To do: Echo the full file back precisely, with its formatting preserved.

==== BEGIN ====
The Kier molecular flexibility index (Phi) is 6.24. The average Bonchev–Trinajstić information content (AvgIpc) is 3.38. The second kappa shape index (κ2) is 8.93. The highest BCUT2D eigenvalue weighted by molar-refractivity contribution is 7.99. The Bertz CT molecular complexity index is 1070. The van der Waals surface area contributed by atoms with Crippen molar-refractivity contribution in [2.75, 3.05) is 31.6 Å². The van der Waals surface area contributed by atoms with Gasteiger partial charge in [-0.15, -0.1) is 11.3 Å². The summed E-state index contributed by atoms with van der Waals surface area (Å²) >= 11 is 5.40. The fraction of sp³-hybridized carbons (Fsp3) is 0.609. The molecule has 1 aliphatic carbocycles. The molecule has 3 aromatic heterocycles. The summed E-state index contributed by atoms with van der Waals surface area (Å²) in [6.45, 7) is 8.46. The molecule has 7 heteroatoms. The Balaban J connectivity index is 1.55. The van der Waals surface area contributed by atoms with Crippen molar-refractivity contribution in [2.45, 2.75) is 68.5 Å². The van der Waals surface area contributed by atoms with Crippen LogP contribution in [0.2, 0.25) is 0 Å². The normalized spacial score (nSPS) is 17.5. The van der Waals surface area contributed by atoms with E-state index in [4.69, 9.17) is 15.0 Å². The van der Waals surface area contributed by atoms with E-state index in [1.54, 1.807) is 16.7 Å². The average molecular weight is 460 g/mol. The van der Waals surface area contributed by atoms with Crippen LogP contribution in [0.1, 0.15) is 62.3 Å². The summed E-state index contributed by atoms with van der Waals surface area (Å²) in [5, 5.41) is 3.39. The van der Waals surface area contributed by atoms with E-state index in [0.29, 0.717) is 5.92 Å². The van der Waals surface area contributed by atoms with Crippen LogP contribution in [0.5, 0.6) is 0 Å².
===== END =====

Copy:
The Kier molecular flexibility index (Phi) is 6.24. The average Bonchev–Trinajstić information content (AvgIpc) is 3.38. The second kappa shape index (κ2) is 8.93. The highest BCUT2D eigenvalue weighted by molar-refractivity contribution is 7.99. The Bertz CT molecular complexity index is 1070. The van der Waals surface area contributed by atoms with Crippen molar-refractivity contribution in [2.75, 3.05) is 31.6 Å². The van der Waals surface area contributed by atoms with Gasteiger partial charge in [-0.15, -0.1) is 11.3 Å². The summed E-state index contributed by atoms with van der Waals surface area (Å²) >= 11 is 5.40. The fraction of sp³-hybridized carbons (Fsp3) is 0.609. The molecule has 1 aliphatic carbocycles. The molecule has 3 aromatic heterocycles. The summed E-state index contributed by atoms with van der Waals surface area (Å²) in [6.45, 7) is 8.46. The molecule has 7 heteroatoms. The Balaban J connectivity index is 1.55. The van der Waals surface area contributed by atoms with Crippen molar-refractivity contribution in [2.45, 2.75) is 68.5 Å². The van der Waals surface area contributed by atoms with Crippen LogP contribution in [0.2, 0.25) is 0 Å². The normalized spacial score (nSPS) is 17.5. The van der Waals surface area contributed by atoms with E-state index in [4.69, 9.17) is 15.0 Å². The van der Waals surface area contributed by atoms with E-state index in [1.54, 1.807) is 16.7 Å². The average molecular weight is 460 g/mol. The van der Waals surface area contributed by atoms with Crippen LogP contribution in [0.1, 0.15) is 62.3 Å². The summed E-state index contributed by atoms with van der Waals surface area (Å²) in [5, 5.41) is 3.39. The van der Waals surface area contributed by atoms with E-state index in [0.29, 0.717) is 5.92 Å². The van der Waals surface area contributed by atoms with Crippen LogP contribution in [0.5, 0.6) is 0 Å².